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Contractual Knowledge

Details

  • 3 b/w illus. 9 tables
  • Page extent: 432 pages
  • Size: 228 x 152 mm
  • Weight: 0.74 kg

Hardback

 (ISBN-13: 9781107130913)

Contractual Knowledge: One Hundred Years of Legal Experimentation in Global Markets, edited by Grégoire Mallard and Jérôme Sgard, extends the scholarship of law and globalization in two important directions. First, it provides a unique genealogy of global economic governance by explaining the transition from English law to one where global exchanges are primarily governed by international, multilateral, and finally, transnational legal orders. Second, rather than focusing on macro-political organizations, like the League of Nations or the International Monetary Fund, the book examines elements of contracts, including how and by whom they were designed and exactly who (experts, courts, arbitrators, and international organizations) interpreted, upheld, and established the legal validity of these contracts. By exploring such micro-level aspects of market exchanges, this collection unveils the contractual knowledge that led to the globalization of markets over the last century.

• Proposes a new view of globalization centered on the role of international private law • Offers a much-needed historical and comparative perspective on recent financial crises • Examines international market governance on multiple levels, from governments to private lobbies and extra-territorial courts

Contents

1. Contractual knowledge: one hundred years of legal experimentation in global markets Grégoire Mallard and Jérôme Sgard; Part I. Writing Sovereign Debt Obligations: The Evolution of Contractual Provisions: 2. Financial markets, international organizations, and conditional lending: a long-term perspective Juan H. Florès; 3. When governments write contracts: policy and expertise in sovereign debt markets W. Mark C. Weidemaier, Mitu Gulati and Anna Gelpern; 4. Market rules: social conventions, legal fictions, and the organization of sovereign debt markets in the long twentieth century Stephen C. Nelson; Part II. Consolidating International Organizations: The Mobilization of Social Capital and the Standardization of Interpretive Processes: 5. A tale of three cities: the construction of international commercial arbitration Jérôme Sgard; 6. Constructing a transatlantic marketplace of disputes: on the symbolic foundations of international justice Yves Dezalay and Bryant G. Garth; 7. The duty to repair in practice: the hundred years history of a legal concept Ariel Colonomos and Grégoire Mallard; 8. The changing ideas about valuation mechanisms in the interwar period: Toeplitz, Marlio and the 'great transformation' Marco Bertilorenzi and Giuseppe Telesca; Part III. Structuring Fields: Market Dominance, Complementarity, and Differentiation in Complex Institutional Ecologies: 9. The rise and fall of trade and monetary legal orders: from the interwar period to today's global imbalances Gregory Shaffer and Michael Waibel; 10. Credit ratings and global economic governance: non-price valuation in financial markets Bruce G. Carruthers; 11. Contracts and private law in the emerging ecology of international lawmaking Susan Block-Lieb and Terence Halliday.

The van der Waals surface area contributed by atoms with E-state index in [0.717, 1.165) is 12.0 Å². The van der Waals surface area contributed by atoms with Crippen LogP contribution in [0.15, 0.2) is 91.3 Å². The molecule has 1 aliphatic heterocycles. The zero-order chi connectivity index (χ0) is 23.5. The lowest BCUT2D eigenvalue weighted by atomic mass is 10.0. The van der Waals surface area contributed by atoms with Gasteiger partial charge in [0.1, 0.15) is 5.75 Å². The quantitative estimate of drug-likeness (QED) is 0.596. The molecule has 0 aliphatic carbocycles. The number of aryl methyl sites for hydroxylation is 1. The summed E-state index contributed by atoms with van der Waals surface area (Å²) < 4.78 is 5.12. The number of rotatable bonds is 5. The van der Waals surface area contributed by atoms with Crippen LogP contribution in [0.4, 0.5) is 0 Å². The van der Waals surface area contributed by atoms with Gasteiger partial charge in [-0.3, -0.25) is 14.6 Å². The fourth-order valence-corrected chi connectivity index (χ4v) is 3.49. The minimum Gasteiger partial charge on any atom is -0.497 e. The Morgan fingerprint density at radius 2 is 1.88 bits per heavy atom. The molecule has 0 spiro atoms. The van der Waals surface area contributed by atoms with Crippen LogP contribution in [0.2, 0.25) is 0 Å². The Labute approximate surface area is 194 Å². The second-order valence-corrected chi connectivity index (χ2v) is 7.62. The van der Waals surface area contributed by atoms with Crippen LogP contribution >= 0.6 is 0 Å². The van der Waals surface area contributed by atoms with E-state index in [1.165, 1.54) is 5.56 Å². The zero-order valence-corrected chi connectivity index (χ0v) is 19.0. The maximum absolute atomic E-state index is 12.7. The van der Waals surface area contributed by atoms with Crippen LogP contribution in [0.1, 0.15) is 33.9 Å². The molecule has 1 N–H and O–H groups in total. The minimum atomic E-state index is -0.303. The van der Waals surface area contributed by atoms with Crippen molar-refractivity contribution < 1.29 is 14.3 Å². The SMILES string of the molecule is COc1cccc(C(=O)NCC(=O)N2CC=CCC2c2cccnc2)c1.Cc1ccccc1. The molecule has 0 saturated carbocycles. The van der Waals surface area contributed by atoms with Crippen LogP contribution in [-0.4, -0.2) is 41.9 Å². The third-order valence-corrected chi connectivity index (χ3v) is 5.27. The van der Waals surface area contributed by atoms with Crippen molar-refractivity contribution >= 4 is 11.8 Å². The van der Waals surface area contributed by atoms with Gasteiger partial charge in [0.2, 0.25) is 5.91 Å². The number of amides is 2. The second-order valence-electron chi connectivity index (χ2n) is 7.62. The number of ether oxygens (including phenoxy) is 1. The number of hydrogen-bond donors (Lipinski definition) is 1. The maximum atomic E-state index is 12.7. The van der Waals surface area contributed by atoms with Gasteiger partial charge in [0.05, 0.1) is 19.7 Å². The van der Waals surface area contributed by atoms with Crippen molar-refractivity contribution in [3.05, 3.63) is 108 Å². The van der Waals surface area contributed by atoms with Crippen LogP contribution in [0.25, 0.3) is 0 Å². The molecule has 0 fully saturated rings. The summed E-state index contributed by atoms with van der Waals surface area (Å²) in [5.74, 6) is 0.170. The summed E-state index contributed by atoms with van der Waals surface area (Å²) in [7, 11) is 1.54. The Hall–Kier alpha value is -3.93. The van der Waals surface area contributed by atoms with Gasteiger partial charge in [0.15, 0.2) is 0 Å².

Reviews

'Getting global markets right means looking seriously at what Justice Holmes once famously called 'the operations of the law' - and this book does that beautifully.' Fabian Muniesa, Ecole des Mines de Paris and author of The Provoked Economy

'This book illuminates a key but overlooked facet of the making of globalization: the power that lawyers, and the international private law they make, hold in shaping contractual expectations, fulfillments and failures.' Nitsan Chorev, Harmon Family Professor of Sociology and International Studies, Brown University and author of Remaking US Trade Policy: From Protectionism to Globalization

'Assembling outstanding contributions from world-class scholars, Contractual Knowledge offers a unique contribution to our understanding of the chaotic history of the present international legal order.' Joseph Nathan Cohen, City University of New York, Queens College

'Overall, this book offers a set of insightful and convincing arguments which explain how governments and other international actors created and shared their interpretations of contracts, These ideas were often disputed by other groups. With a broad coverage of jurisdictions and legal systems, it provides much for those with an interest in globalization, international transactions and the decline of national bargaining power.' Victoria Barnes, EH.Net

Contributors

Grégoire Mallard, Jérôme Sgard, Juan H. Florès, W. Mark C. Weidemaier, Mitu Gulati, Anna Gelpern, Stephen C. Nelson, Yves Dezalay, Bryant G. Garth, Ariel Colonomos, Marco Bertilorenzi, Giuseppe Telesca, Gregory Shaffer, Michael Waibel, Bruce G. Carruthers, Susan Block-Lieb, Terence Halliday

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